By the sixties my brain was able to process the best of the sci-fi of the time....now considered classics, and just a short while later I discovered mysteries.

Now days, my sense of humor lets me not read those classics of any oeuvre that I cannot understand.

I agree with MarcL - War & Peace did not appeal not to mention the length.

I belong to 3 libraries so this is obviously a big joy for me.
Got a Kindle only for when I travel; less schlepping to do!!

One summer, many years ago, I struggled my way through War and Peace. I remember never getting into the story, but I wanted to be able to say I read it. I'm long, very long, past wanting to impress, and read what I want, especially mysteries that take place in NY.

Also, a bit off topic, but I hope everyone is watching Last Tango in Halifax on PBS.

I adore Jane Austin because she's really a comic writer - as a writing teacher of mine at Boston's Grub Street says, "She skewers everybody."

I've tried reading "Ulysses" several times and have given up. I hate it. I'm also not fond of anything F. Scott Fitzgerald wrote, even "Gatsby," even though I know people who re-read it every year. Including that same writing instructor.

My sister-in-law says her mother told her that if she loved to read she'd never be alone, and that says it all.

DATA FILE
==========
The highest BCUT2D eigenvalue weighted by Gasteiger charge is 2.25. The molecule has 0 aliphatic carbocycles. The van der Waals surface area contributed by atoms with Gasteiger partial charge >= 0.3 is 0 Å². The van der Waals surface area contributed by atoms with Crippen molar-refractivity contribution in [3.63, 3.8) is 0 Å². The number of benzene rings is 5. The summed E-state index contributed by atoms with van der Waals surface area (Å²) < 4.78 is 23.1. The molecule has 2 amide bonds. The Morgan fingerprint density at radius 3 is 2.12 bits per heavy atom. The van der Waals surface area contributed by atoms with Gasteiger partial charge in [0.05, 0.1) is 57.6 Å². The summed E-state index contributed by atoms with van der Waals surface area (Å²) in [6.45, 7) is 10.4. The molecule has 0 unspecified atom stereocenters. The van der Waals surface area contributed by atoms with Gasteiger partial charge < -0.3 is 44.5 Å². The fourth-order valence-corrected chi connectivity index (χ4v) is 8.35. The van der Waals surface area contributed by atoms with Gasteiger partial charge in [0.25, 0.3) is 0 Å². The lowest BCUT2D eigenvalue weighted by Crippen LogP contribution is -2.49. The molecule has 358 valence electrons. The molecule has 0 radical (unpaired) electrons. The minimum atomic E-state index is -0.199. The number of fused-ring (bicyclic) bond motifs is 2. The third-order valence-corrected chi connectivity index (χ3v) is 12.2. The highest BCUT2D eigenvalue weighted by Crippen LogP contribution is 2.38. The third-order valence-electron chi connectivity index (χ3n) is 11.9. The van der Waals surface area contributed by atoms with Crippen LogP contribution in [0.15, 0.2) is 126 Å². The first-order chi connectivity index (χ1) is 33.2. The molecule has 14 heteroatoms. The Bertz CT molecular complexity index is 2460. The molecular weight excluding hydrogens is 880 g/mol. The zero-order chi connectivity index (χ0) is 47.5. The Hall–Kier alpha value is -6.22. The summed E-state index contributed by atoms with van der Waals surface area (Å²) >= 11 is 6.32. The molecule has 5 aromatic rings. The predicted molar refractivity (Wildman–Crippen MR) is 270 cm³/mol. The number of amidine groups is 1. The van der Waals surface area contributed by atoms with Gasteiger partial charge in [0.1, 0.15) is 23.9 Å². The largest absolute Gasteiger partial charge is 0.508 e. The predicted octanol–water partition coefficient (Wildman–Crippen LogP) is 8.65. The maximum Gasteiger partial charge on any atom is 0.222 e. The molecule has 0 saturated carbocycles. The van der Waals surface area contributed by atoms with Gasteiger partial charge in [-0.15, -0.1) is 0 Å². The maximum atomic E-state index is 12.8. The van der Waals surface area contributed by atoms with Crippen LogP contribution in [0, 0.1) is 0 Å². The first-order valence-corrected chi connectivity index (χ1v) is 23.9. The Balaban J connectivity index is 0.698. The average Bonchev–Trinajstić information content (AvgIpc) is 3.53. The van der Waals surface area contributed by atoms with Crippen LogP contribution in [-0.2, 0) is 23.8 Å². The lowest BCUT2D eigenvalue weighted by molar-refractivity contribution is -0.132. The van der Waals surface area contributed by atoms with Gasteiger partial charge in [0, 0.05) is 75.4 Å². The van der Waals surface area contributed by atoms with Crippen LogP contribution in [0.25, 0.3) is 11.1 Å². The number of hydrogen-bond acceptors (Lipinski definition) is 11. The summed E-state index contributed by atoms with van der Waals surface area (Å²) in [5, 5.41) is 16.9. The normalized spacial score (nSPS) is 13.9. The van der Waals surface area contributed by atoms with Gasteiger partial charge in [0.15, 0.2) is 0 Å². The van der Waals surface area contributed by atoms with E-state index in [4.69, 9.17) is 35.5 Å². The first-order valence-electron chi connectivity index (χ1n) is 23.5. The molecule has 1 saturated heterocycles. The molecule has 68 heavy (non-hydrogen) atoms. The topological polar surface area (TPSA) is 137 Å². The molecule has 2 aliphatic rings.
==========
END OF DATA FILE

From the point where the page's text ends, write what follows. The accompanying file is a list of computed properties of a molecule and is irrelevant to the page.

Ah, yes, that old door stop, War and Peace. Not in my stacks, although, Like Ronnie, I did try. 1984, Animal Farm; they will be on my shelves forever. I get an Austen jag every once in a while, but there's just too much of everything I want to read in this world...I'll never get to 'em all. Dang.

6 out of 10 British - a pity there's no Steinbeck or Updike. Could never get into Lord of the Rings or War and Peace, but have read all the rest.

I feel antsy without a book (sometimes more than one ) on the go. A really rivetting one will find me preferring that to spending time on the PC.

Lately I've been enjoying older writers like May Sarton, Florida Scott Maxwell and Diane Athill whose recounting of their experiences at a great age seems more relevant to me now.

I was a voracious reader as a child and all the way through college. Read about half the books on the list. But once I got into editing full-time, reading for pleasure fell by the wayside. The last thing I wanted to do when I got away from work was read some more.

I think the reason more than half the authors mentioned are British is that the survey was done in Britain, right?